We all have that one Facebook friend – that guy who has taken the red pill and now sees the truth. If it isn’t that the earth is flat or that Donald Trump is leading a heroic fight against an evil cabal of pedophilic, baby-blood drinking, celebrity reptilians operating from the basement of a restaurant; then it’s that Covid-19 is just an elaborate scheme by Bill Gates to microchip us all by forcing us to take the “vaccine”. Or maybe its all part of the same conspiracy theory. I can’t keep up.
I have such a Facebook friend. He doesn’t falter and he doesn’t grow weary; he tirelessly fights the good fight. It doesn’t matter whether it’s day or night; if I log into Facebook, I will see his relentless posts flooding my newsfeed.
And yes, I have asked myself why I don’t just unfollow him. If I have to be completely honest – I find it entertaining. In fact, I even catch myself looking out for his beautifully incoherent and misspelt posts. I can almost picture Facebook’s algorithm tossing his posts at me like little treats to keep me hooked. Damn you Facebook!
On a serious note though, outlandish conspiracy theories such as these can get dangerous and they can tear families and friends apart. And I can’t help but wonder, why do some people love to get sucked into these conspiracy theories?
Alan Moore has a really good answer to this question. Alan Moore is the guy who wrote V for Vendetta – a graphic novel that was later adapted into a film. V for Vendetta just so happens to include in its plot a “plandemic” orchestrated by a neo-fascist, authoritarian political party known as Norsefire. The Norsefire party uses the planned pandemic to come into power in Britain by promising safety and stability after the world is thrown into turmoil.
V for Vendetta also features as it’s protagonist the vigilante known as V, whose Guy Fawkes mask has become a well-known symbol of protest against authoritarian establishments. It’s as if Moore’s graphic novel was a foreshadowing of things to come and was preparing us. Maybe he knew all along. Maybe he is a conspiracy theorist himself.
Or maybe it’s just a story.
Here’s Moore’s take on conspiracy theories: “The main thing that I learned about conspiracy theory, is that conspiracy theorists believe in a conspiracy because that is more comforting. The truth of the world is that it is actually chaotic. The truth is that it is not The Iluminati, or The Jewish Banking Conspiracy, or the Gray Alien Theory. The truth is far more frightening – Nobody is in control. The world is rudderless.”
We all struggle to a greater or lesser degree to come to terms with the chaotic nature of the world. And we all make up certain narratives that help us make more sense of things. Conspiracy theorists just take it to another extreme. If I know exactly who is pulling which strings, then the solutions to all of the world’s problems suddenly becomes a lot clearer. I know who is to blame and I know what needs to be done. Conspiracy theories give people comfort because it offers clear and simple answers to complex questions.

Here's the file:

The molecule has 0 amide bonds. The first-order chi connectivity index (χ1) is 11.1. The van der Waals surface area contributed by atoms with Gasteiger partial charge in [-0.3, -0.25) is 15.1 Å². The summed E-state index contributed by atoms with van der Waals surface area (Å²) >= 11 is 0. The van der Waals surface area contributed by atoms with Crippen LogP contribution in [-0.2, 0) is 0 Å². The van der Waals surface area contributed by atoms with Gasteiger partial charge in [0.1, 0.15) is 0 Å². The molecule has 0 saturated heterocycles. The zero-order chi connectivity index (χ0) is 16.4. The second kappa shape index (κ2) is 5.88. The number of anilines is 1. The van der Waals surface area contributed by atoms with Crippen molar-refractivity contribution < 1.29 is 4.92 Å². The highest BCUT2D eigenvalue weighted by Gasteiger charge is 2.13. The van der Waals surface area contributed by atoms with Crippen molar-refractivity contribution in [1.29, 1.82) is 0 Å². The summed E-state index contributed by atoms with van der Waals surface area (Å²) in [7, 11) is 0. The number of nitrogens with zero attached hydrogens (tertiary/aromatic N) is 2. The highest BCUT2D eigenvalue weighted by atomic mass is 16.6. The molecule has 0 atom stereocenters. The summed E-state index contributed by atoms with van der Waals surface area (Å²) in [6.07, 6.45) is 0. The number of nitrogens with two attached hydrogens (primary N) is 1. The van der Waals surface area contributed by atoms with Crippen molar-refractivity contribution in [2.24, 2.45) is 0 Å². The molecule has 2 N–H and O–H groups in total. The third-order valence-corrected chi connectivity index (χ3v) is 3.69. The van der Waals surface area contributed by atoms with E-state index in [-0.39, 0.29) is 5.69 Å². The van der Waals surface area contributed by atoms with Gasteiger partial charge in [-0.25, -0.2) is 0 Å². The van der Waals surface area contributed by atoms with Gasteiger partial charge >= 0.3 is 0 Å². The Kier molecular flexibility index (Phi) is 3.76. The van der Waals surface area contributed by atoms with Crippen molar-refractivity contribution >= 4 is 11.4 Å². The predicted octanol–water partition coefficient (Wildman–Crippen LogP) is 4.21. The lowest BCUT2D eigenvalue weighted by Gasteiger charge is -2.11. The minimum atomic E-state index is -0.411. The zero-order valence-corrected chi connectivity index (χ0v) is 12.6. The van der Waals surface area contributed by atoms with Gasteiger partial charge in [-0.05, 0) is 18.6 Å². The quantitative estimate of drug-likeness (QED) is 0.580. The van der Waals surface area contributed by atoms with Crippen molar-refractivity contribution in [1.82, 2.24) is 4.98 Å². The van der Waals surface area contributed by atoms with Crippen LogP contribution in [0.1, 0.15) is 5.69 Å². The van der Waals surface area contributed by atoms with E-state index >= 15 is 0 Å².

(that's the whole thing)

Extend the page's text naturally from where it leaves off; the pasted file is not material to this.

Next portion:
The notion that someone has ultimate control – even if that someone has a sinister agenda – is somehow more comforting than the notion that no one has ultimate control. But according to Moore, the world is rudderless and I share the same feeling. This doesn’t mean that governments and big corporations don’t have some control – it also doesn’t mean that they don’t have dodgy agendas a lot of the time – but no one has ultimate control. And even “they” are mostly winging it.
My personal sense of the world is that we have created a monster and it’s a monster that no one person, government or group of old men in black hoodies can tame. And I don’t mean to use the word “monster” in a derogatory sense, as if to say that the world is just some scary or evil thing. In some ways I guess it is, but what I mean is that this magnificent creation of ours has taken on a life of its own. It’s like a runaway train, and in the best cases those in power are doing their best to keep it from running off the rails. In the worst cases, they’re simply grabbing whatever power, wealth or sense of self-aggrandizement they can get out of it before the next guy takes the wheel.
Maybe the lesson we can take from conspiracy theorists is that our need for certainty can send us down all kinds of weird rabbit holes. Any one of us can be susceptible to skewed or biased, or even outright fake news. These narratives give us certainty and that in-turn provides a sense of comfort, which is why, in uncertain times such these, conspiracy theories thrive.